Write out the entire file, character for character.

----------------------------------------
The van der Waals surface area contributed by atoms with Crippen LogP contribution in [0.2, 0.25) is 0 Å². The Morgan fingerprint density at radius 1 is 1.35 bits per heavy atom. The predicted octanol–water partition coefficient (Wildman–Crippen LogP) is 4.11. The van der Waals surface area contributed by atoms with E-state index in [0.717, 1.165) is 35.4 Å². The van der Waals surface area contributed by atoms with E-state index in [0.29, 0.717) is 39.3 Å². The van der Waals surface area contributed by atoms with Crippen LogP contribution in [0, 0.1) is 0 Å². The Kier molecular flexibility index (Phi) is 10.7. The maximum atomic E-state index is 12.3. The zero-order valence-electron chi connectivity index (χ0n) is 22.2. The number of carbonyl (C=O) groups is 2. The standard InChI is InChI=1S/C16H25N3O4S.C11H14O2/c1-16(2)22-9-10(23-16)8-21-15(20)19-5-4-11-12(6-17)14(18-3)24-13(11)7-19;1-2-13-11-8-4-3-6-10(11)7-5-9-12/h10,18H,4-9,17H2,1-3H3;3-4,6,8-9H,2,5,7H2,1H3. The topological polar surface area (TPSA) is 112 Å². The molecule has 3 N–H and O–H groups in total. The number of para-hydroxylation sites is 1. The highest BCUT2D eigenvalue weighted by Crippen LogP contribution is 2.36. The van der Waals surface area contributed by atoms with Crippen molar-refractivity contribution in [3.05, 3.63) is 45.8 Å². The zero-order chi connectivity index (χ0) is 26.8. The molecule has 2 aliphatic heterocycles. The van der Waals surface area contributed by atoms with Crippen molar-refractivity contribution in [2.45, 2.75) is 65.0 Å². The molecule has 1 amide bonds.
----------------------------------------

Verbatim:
The van der Waals surface area contributed by atoms with Crippen LogP contribution in [0.2, 0.25) is 0 Å². The Morgan fingerprint density at radius 1 is 1.35 bits per heavy atom. The predicted octanol–water partition coefficient (Wildman–Crippen LogP) is 4.11. The van der Waals surface area contributed by atoms with E-state index in [0.717, 1.165) is 35.4 Å². The van der Waals surface area contributed by atoms with E-state index in [0.29, 0.717) is 39.3 Å². The van der Waals surface area contributed by atoms with Crippen LogP contribution in [0, 0.1) is 0 Å². The Kier molecular flexibility index (Phi) is 10.7. The maximum atomic E-state index is 12.3. The zero-order valence-electron chi connectivity index (χ0n) is 22.2. The number of carbonyl (C=O) groups is 2. The standard InChI is InChI=1S/C16H25N3O4S.C11H14O2/c1-16(2)22-9-10(23-16)8-21-15(20)19-5-4-11-12(6-17)14(18-3)24-13(11)7-19;1-2-13-11-8-4-3-6-10(11)7-5-9-12/h10,18H,4-9,17H2,1-3H3;3-4,6,8-9H,2,5,7H2,1H3. The topological polar surface area (TPSA) is 112 Å². The molecule has 3 N–H and O–H groups in total. The number of para-hydroxylation sites is 1. The highest BCUT2D eigenvalue weighted by Crippen LogP contribution is 2.36. The van der Waals surface area contributed by atoms with Crippen molar-refractivity contribution in [3.05, 3.63) is 45.8 Å². The zero-order chi connectivity index (χ0) is 26.8. The molecule has 2 aliphatic heterocycles. The van der Waals surface area contributed by atoms with Crippen molar-refractivity contribution in [2.45, 2.75) is 65.0 Å². The molecule has 1 amide bonds.